Learning Re-Imagined

Skillsoft Blog

Drop anchors carefully

By Shawn Hunter

A few years ago at a Sioux Falls, ID supermarket, the owners
experimented with marketing labels next to cans of soup. Some days the label
said “10% off regular price, limit 10 per customer,” and on other days it said
“10% off regular price, no limit per customer.” Shoppers purchased twice as
many on the days with limitations. The sense of scarcity set an anchoring
effect, and the number 10 set a mental anchor of the amount of cans they should
buy. So, those presented with the limited availability felt a mental urge to
buy more.

Similarly, if I ask you, “Is the oldest dog in the world older or
younger than 60 years?” and then I ask you, “How old is the oldest dog?” Your
answer will be higher than if I just ask you “How old is the oldest dog in the
world?” You know instinctively that a 60-year old dog is completely nuts, but
it will still have a psychological priming effect and sway your guess upwards.
Significantly upwards it turns out. Your dog-age guess will be over a decade
above your guess without the suggestion of a 60-year old dog.

Mental anchors are everywhere, and quite effectively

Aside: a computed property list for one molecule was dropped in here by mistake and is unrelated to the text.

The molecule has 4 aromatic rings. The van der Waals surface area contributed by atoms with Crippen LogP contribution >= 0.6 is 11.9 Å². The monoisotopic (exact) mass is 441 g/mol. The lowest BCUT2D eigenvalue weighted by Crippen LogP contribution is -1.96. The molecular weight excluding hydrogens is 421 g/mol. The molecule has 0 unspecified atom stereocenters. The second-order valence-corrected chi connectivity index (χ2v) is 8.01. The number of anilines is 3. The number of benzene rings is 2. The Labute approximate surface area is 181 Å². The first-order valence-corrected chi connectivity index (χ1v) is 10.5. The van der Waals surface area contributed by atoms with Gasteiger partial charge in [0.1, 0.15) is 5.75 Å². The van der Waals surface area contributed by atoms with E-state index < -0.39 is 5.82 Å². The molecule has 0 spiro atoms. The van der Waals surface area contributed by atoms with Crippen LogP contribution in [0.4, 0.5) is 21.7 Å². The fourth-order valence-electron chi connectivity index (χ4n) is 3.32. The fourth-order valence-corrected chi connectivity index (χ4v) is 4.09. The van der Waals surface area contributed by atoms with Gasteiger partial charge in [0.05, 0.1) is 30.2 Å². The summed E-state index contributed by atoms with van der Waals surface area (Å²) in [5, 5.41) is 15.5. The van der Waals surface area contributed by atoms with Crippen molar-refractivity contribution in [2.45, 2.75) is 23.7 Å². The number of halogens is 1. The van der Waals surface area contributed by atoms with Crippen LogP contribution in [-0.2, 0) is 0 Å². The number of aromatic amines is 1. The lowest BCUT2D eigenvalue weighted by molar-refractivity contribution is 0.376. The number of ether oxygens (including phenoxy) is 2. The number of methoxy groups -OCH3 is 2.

used in negotiations. The above example is from Daniel Kahnemann’s new book Thinking Fast
and Slow
. In his chapter on the anchoring effect, he also
points out that we are much more susceptible to psychological anchors during
times of stress and anxiety. If we are in a stressful state and someone
suggests a point of direction, or an idea to consider, we are much more likely
to accept and build on that idea, instead of patiently and thoughtfully
questioning it. In another Kahnemann-type example, if you are nervous and I ask
even a ridiculous question like, “Is your arm getting numb?” You are far more
likely to believe your arm might actually be getting numb instead of reject
such a nutty suggestion.

Consider this next time you speak your mind: in times of stress
with mounting deadlines, you can more easily make your case but you do so at
the expense of allowing the thoughtful contribution of the team. And then
sacrifice the voice of the community who might have a more powerful collective
idea than you. Create a space to allow considered contribution. You will almost
always create a stronger result.

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